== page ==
The Role of International Road Transport

The International Road Transport Union (IRU) represents drivers and operators of trucks, buses and taxis around the world. The organization works to promote sustainable road transport and economic growth. In a world where vehicle ownership rates are lower than in developed countries, IRU’s work is vital to ensuring the sustainability of global road transport.

IRU’s role in sustainable development

The IRU’s role in sustainable development is a global perspective. Its motto, “Working together for a better future,” is an example of its effectiveness in working with public authorities and other organizations. The IRU has been active in the international community for over 65 years, fostering partnerships and strengthening the role of road transport.

The IRU was founded in 1948 and represents the world’s road transport operators. Through its work, it promotes economic growth, prosperity, safety and sustainable mobility of goods and people.

TIR Convention

The TIR Convention for International Road Transport was created in 1975 and aims to simplify the administrative procedures of international road transport. The TIR convention is a multilateral treaty. It was signed at Geneva on 14 November 1975. Its purpose is to facilitate the transportation of goods from one country to another.

The TIR Convention aims to make international road transport more efficient by reducing delays caused by border controls. It allows goods to be carried through multiple countries without having to stop at any customs checkpoint. Because the TIR vehicle remains sealed throughout the transport process, customs authorities can inspect the goods only at random. The TIR Convention is applicable to road vehicles, combinations of vehicles, and containers. Those traveling by air, sea, or sea may also use the TIR Carnet to avoid customs inspections.

European Agreement concerning the Work of Crews of Vehicles Engaged in International Road Transport

In international road haulage, a number of legal regulations govern working conditions for the crews of vehicles. Among these is the European Agreement concerning the work of crews of vehicles engaged in international road transport, or AETR. This convention governs employment rules and working time recording for drivers and other crew members engaged in international road transport.

The AETR provides that a vehicle registered in a European Union Member State must not exceed 1,524 kilogrammes unladen, and its maximum allowed weight must not exceed 3.5 tonnes. In the event of a dispute arising out of the AETR, a dispute can be settled by arbitration. The European Agreement also states that a court or arbitral tribunal should be appointed after a general agreement between the parties.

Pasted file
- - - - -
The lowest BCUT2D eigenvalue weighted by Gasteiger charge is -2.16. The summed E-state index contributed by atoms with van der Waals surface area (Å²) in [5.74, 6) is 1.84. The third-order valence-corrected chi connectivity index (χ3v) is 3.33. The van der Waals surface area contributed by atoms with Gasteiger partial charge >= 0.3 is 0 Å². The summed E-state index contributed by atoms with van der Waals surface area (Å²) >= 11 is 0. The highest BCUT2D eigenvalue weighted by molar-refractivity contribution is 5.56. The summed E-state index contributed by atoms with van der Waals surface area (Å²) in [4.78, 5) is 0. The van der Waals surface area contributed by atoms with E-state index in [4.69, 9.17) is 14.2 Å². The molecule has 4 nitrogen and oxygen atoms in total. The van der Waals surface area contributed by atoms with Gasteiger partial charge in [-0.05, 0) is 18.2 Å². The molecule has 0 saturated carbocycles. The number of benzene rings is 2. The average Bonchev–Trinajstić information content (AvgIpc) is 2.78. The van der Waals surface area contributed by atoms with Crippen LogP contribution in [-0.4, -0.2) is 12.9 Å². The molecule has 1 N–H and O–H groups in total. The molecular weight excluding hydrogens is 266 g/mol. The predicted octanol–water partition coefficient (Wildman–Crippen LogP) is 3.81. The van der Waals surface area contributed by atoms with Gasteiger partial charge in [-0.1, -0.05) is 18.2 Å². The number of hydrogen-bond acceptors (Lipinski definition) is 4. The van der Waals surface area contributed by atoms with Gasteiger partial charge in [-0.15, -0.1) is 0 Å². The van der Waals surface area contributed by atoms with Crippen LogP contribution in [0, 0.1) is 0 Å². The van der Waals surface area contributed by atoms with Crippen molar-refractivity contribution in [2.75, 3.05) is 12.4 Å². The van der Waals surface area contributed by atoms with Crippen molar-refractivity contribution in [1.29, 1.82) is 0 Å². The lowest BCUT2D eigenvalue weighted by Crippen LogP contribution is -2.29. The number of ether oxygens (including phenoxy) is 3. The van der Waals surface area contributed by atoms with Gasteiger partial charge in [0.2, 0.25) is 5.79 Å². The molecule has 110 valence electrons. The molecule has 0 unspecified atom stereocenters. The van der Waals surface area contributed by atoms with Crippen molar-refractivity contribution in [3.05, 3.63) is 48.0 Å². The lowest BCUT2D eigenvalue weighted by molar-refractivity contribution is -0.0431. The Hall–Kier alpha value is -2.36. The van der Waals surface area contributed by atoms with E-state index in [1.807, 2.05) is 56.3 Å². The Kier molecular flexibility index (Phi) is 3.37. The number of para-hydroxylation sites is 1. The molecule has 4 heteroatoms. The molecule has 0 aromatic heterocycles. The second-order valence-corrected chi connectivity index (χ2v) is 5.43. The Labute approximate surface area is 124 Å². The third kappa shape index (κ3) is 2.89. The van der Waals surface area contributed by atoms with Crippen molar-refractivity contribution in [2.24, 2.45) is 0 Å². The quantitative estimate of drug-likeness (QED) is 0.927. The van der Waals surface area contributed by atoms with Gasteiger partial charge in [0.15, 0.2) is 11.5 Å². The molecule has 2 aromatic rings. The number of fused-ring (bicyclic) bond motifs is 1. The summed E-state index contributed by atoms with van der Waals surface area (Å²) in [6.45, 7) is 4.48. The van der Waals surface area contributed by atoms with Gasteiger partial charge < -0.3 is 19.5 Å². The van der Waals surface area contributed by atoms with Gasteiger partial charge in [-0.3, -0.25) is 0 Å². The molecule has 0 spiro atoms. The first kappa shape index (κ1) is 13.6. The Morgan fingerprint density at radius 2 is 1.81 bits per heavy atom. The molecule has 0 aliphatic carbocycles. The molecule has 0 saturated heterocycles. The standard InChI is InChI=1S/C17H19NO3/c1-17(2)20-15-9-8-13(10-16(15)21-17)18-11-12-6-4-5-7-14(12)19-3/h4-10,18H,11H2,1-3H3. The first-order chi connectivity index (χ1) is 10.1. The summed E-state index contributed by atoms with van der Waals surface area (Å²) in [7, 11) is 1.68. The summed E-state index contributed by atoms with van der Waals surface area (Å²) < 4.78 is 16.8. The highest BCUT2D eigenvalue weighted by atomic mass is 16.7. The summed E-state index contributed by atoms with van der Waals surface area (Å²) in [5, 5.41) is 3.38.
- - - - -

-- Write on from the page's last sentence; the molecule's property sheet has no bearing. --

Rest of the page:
Challenges for developing economies to have rates of individual vehicle ownership similar to those of advanced economies

The automotive industry is an important contributor to the development of many economies. It creates jobs and economic growth, which is why many economies actively promote it. But the automotive industry is not free from challenges. In some developing economies, it can be uncompetitive and can lead to social inequity.

As a result, the industry is undergoing significant transformation. It is shifting towards low-carbon vehicles, organised mobility services, and digital platforms. This shift towards newer and more efficient technologies requires a strong economic foundation and a competitive manufacturing industry. Fortunately, the emergence of the electric vehicle industry offers developing economies the opportunity to attract significant amounts of foreign investment and build a highly skilled workforce.

Regulation (EC) No 1072/2009 consolidated and harmonised rules on cabotage

Regulation (EC) No 1072/2009 has consolidated and harmonised rules on the cabotage of passenger vehicles. This Regulation replaces Directive 2006/94/EC and addresses the problems of cabotage. It covers road transport services between EU member states.

In general, cabotage operations are those provided by hauliers in another Member State without establishing a permanent establishment in that State. They should not be prohibited, but they should also be clearly defined and subject to Community law and national law in the host Member State.

Regulation (EC) No 1072/2009 harmonised rules on full truckloads

Regulation (EC) No 1072/2009 is a European Union directive aimed at harmonising the rules and practices on full truckloads. Its aim is to improve road safety and security in the transport sector. However, the new rules do not come without some practical consequences for road transport companies. As such, companies will have to review their business models and operations.

The new rules are designed to help drivers in the international road transport sector. They aim to create a more stable and harmonised business environment for transport companies, which include small and medium-sized enterprises (SMEs). Road transport companies should closely monitor the new rules and make necessary adjustments in order to ensure compliance and avoid sanctions.

By Amelia

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